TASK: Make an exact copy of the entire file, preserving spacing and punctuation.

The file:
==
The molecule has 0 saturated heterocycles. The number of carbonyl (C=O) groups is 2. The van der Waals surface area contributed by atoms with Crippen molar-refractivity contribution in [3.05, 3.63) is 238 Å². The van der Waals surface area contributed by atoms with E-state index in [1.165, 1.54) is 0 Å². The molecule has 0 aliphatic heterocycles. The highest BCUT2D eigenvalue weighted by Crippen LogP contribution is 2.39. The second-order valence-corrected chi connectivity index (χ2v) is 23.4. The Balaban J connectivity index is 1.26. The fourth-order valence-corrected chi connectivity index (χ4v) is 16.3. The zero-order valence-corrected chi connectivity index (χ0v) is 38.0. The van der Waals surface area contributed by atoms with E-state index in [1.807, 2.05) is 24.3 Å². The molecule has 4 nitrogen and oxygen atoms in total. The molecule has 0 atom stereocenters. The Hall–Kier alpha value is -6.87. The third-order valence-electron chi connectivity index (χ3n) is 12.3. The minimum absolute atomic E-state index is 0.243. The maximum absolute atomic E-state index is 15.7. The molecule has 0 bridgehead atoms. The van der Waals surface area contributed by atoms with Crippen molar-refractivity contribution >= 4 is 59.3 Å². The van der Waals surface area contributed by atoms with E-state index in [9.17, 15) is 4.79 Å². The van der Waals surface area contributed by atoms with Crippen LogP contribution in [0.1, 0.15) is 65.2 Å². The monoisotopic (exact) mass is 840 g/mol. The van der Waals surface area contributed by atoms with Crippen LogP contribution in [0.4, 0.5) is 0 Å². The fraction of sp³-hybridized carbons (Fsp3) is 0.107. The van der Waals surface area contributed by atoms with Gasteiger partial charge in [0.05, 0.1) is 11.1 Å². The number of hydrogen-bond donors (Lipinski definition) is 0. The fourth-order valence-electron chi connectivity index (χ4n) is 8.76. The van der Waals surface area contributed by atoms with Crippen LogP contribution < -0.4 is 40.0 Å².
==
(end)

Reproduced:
The molecule has 0 saturated heterocycles. The number of carbonyl (C=O) groups is 2. The van der Waals surface area contributed by atoms with Crippen molar-refractivity contribution in [3.05, 3.63) is 238 Å². The van der Waals surface area contributed by atoms with E-state index in [1.165, 1.54) is 0 Å². The molecule has 0 aliphatic heterocycles. The highest BCUT2D eigenvalue weighted by Crippen LogP contribution is 2.39. The second-order valence-corrected chi connectivity index (χ2v) is 23.4. The Balaban J connectivity index is 1.26. The fourth-order valence-corrected chi connectivity index (χ4v) is 16.3. The zero-order valence-corrected chi connectivity index (χ0v) is 38.0. The van der Waals surface area contributed by atoms with E-state index in [1.807, 2.05) is 24.3 Å². The molecule has 4 nitrogen and oxygen atoms in total. The molecule has 0 atom stereocenters. The Hall–Kier alpha value is -6.87. The third-order valence-electron chi connectivity index (χ3n) is 12.3. The minimum absolute atomic E-state index is 0.243. The maximum absolute atomic E-state index is 15.7. The molecule has 0 bridgehead atoms. The van der Waals surface area contributed by atoms with Crippen molar-refractivity contribution >= 4 is 59.3 Å². The van der Waals surface area contributed by atoms with E-state index in [9.17, 15) is 4.79 Å². The van der Waals surface area contributed by atoms with Crippen LogP contribution in [0.1, 0.15) is 65.2 Å². The monoisotopic (exact) mass is 840 g/mol. The van der Waals surface area contributed by atoms with Crippen LogP contribution in [0.4, 0.5) is 0 Å². The fraction of sp³-hybridized carbons (Fsp3) is 0.107. The van der Waals surface area contributed by atoms with Gasteiger partial charge in [0.05, 0.1) is 11.1 Å². The number of hydrogen-bond donors (Lipinski definition) is 0. The fourth-order valence-electron chi connectivity index (χ4n) is 8.76. The van der Waals surface area contributed by atoms with Crippen LogP contribution < -0.4 is 40.0 Å².